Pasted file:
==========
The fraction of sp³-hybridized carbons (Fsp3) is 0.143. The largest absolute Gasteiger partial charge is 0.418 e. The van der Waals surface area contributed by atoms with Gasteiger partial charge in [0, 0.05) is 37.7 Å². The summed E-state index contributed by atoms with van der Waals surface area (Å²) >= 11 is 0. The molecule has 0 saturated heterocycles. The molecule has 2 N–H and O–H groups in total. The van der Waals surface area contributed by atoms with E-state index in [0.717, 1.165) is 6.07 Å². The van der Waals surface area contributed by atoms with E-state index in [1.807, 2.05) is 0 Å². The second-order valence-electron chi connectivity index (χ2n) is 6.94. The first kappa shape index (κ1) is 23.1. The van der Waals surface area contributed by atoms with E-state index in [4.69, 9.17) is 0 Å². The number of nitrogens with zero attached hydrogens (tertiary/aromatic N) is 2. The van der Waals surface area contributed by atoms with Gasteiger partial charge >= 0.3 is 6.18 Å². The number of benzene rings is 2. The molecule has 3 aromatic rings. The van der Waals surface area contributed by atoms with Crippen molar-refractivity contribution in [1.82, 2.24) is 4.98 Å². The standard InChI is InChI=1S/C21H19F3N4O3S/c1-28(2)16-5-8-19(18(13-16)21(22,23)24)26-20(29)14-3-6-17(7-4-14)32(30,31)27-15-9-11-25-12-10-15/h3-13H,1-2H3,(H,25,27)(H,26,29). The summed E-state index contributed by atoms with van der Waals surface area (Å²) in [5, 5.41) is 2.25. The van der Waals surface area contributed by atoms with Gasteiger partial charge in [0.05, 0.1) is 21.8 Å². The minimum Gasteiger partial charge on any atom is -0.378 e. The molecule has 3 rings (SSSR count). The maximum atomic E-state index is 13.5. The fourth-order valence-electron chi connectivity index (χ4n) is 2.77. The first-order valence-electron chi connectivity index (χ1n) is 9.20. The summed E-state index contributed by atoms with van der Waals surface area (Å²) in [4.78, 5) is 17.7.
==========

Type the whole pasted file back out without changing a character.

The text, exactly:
The fraction of sp³-hybridized carbons (Fsp3) is 0.143. The largest absolute Gasteiger partial charge is 0.418 e. The van der Waals surface area contributed by atoms with Gasteiger partial charge in [0, 0.05) is 37.7 Å². The summed E-state index contributed by atoms with van der Waals surface area (Å²) >= 11 is 0. The molecule has 0 saturated heterocycles. The molecule has 2 N–H and O–H groups in total. The van der Waals surface area contributed by atoms with E-state index in [0.717, 1.165) is 6.07 Å². The van der Waals surface area contributed by atoms with E-state index in [1.807, 2.05) is 0 Å². The second-order valence-electron chi connectivity index (χ2n) is 6.94. The first kappa shape index (κ1) is 23.1. The van der Waals surface area contributed by atoms with E-state index in [4.69, 9.17) is 0 Å². The number of nitrogens with zero attached hydrogens (tertiary/aromatic N) is 2. The van der Waals surface area contributed by atoms with Gasteiger partial charge >= 0.3 is 6.18 Å². The number of benzene rings is 2. The molecule has 3 aromatic rings. The van der Waals surface area contributed by atoms with Crippen molar-refractivity contribution in [1.82, 2.24) is 4.98 Å². The standard InChI is InChI=1S/C21H19F3N4O3S/c1-28(2)16-5-8-19(18(13-16)21(22,23)24)26-20(29)14-3-6-17(7-4-14)32(30,31)27-15-9-11-25-12-10-15/h3-13H,1-2H3,(H,25,27)(H,26,29). The summed E-state index contributed by atoms with van der Waals surface area (Å²) in [5, 5.41) is 2.25. The van der Waals surface area contributed by atoms with Gasteiger partial charge in [0.05, 0.1) is 21.8 Å². The minimum Gasteiger partial charge on any atom is -0.378 e. The molecule has 3 rings (SSSR count). The maximum atomic E-state index is 13.5. The fourth-order valence-electron chi connectivity index (χ4n) is 2.77. The first-order valence-electron chi connectivity index (χ1n) is 9.20. The summed E-state index contributed by atoms with van der Waals surface area (Å²) in [4.78, 5) is 17.7.